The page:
WASHINGTON — Maybe someday soon Matt Jones will be the Redskins’ starting running back. Maybe two years from now comparisons to bigger players like Marshawn Lynch or Frank Gore or Eddie Lacy will be apt.
For now, the third-round pick from Florida, a power back Washington has lacked for years, is a reserve just trying to make his way as a rookie in the NFL. He realizes starting running back Alfred Morris is a free agent after this season. He also understands most first-year players must wait their turn.
“I know how the game goes,” Jones said. “Just playing behind somebody — like, my freshman year [at Florida], I played behind Mike Gillislie. I had to learn my role and just help my team out. Alfred Morris has been the starter. I know he’s going to be the starter. But we will compete. I will compete with anybody who’s in front of me.”
Morris, of course, is a textbook case of a rookie not waiting his turn at all. A sixth-round pick from Florida Atlantic, Morris earned the starting running back job in training camp before the 2012 season. He’s a strong runner, powering through arm tackles for extra yardage and able to use his blockers to set up cutback lanes.
But his numbers have also plummeted since that 2012 season where he and quarterback Robert Griffin III played off each other so well. Morris has dropped from 4.8 yards per carry to 4.6 to 4.1. Take out the quarterbacks and that ranked 19th in the NFL last season.
Those struggles aren’t all on Morris, of course. The offensive line deserves its share of the blame. And better quarterback play could make the offense less one-dimensional and give it a chance to actually sit on a lead. It’s tough to get your No. 1 running back 20 carries a game if you’re always passing to catch up.
Still, Morris’ declining numbers and his position itself all make a contract extension unlikely. And so the Redskins need some insurance. Morris could have a huge year and then hit the open market and exceed Washington’s price range. Or if he struggles the Redskins could have an internal replacement ready in Jones.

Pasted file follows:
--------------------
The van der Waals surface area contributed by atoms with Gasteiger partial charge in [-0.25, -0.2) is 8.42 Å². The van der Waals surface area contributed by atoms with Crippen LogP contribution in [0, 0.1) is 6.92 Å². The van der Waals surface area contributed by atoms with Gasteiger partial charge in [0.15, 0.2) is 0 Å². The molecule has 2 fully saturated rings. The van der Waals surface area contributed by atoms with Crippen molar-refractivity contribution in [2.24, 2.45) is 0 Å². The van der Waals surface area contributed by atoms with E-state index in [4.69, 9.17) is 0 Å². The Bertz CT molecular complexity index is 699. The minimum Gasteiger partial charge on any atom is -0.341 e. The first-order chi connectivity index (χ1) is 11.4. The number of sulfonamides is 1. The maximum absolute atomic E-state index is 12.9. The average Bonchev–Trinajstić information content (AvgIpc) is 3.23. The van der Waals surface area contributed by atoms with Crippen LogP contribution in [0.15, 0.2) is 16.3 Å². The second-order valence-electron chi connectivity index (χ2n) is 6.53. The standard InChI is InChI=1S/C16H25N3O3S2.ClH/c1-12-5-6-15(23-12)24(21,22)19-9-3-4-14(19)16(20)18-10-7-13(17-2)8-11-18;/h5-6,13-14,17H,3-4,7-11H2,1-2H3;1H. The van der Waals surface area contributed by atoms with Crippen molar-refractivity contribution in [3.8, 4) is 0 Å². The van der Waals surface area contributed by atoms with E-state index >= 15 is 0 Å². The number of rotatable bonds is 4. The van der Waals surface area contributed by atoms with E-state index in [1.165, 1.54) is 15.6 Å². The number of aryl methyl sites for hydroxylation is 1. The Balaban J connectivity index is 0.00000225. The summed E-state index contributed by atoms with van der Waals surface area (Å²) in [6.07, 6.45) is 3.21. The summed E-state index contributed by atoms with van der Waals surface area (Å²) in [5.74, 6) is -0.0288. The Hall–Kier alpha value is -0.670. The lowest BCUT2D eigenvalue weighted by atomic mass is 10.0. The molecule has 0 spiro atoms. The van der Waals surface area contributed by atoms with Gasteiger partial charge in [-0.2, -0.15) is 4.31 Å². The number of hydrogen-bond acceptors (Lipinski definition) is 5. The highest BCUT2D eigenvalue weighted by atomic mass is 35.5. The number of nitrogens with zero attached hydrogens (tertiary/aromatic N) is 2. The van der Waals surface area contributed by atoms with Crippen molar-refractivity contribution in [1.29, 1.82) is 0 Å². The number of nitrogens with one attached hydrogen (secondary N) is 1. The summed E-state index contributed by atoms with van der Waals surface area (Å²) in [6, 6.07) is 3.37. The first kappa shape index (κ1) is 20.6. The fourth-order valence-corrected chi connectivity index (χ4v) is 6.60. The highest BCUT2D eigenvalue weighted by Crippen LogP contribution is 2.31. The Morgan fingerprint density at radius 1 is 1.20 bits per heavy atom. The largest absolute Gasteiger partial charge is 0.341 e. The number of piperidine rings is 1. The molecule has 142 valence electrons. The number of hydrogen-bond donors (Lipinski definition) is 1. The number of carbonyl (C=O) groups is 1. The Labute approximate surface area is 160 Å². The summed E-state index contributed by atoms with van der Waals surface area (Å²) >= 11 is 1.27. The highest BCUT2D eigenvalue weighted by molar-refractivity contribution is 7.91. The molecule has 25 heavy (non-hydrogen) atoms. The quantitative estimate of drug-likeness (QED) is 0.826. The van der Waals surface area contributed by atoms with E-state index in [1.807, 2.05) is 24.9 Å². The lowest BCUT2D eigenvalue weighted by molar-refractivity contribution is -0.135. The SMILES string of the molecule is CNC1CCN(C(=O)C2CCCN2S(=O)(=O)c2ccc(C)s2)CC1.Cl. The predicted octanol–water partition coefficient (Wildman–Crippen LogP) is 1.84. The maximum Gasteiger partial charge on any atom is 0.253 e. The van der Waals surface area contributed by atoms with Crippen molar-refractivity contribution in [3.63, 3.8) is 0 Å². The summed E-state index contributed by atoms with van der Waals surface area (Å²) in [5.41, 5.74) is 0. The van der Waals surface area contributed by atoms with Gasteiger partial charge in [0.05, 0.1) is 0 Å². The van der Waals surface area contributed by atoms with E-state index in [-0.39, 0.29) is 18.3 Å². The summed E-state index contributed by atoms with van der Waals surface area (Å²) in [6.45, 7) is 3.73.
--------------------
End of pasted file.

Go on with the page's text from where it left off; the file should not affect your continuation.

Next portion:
“We’ll see. That’s what training camp’s for, the preseason games,” Gruden said. “And Alfred is a darn good half back. In order to take carries off of him you’ve got to show a lot. And so far Matt’s taken the right steps to take a little bit of the load off of Alfred. Like I said before, Alfred is our feature back, obviously. But In the NFL nowadays it’s important to have two, three guys that can carry the ball.”
Redskins coaches see something more in Jones than just a traditional power back. At rookie minicamp over the weekend he showed good quickness for a big man, got to the linebackers with speed and made moves in space you wouldn’t expect from a 231-pounder.
Jones’ college career didn’t always go as planned. Florida missed a Bowl game his final two seasons in Gainesville and coach Will Muschamp was fired after last year. Jones rushed for 817 yards as a junior. He caught just 19 passes in three years, though NFL draft analysts and Redskins coaches think he has decent hands and can get more comfortable in that role.
But that’s a process and Jones has to prove he can handle everything asked of him this season before even thinking about pushing for Morris’ starting job. The Redskins had a hole at reserve running back. Jones is expected to fill it. That’s his first task. Anything more than that will have to wait.
“I think I can add more size to the backfield, more catching out of the backfield, more blocking, protection-wise,” Jones said. “I feel like I can do it all. I feel like I can complement Alfred Morris at the same time. I’m just doing what I can out here for the team.”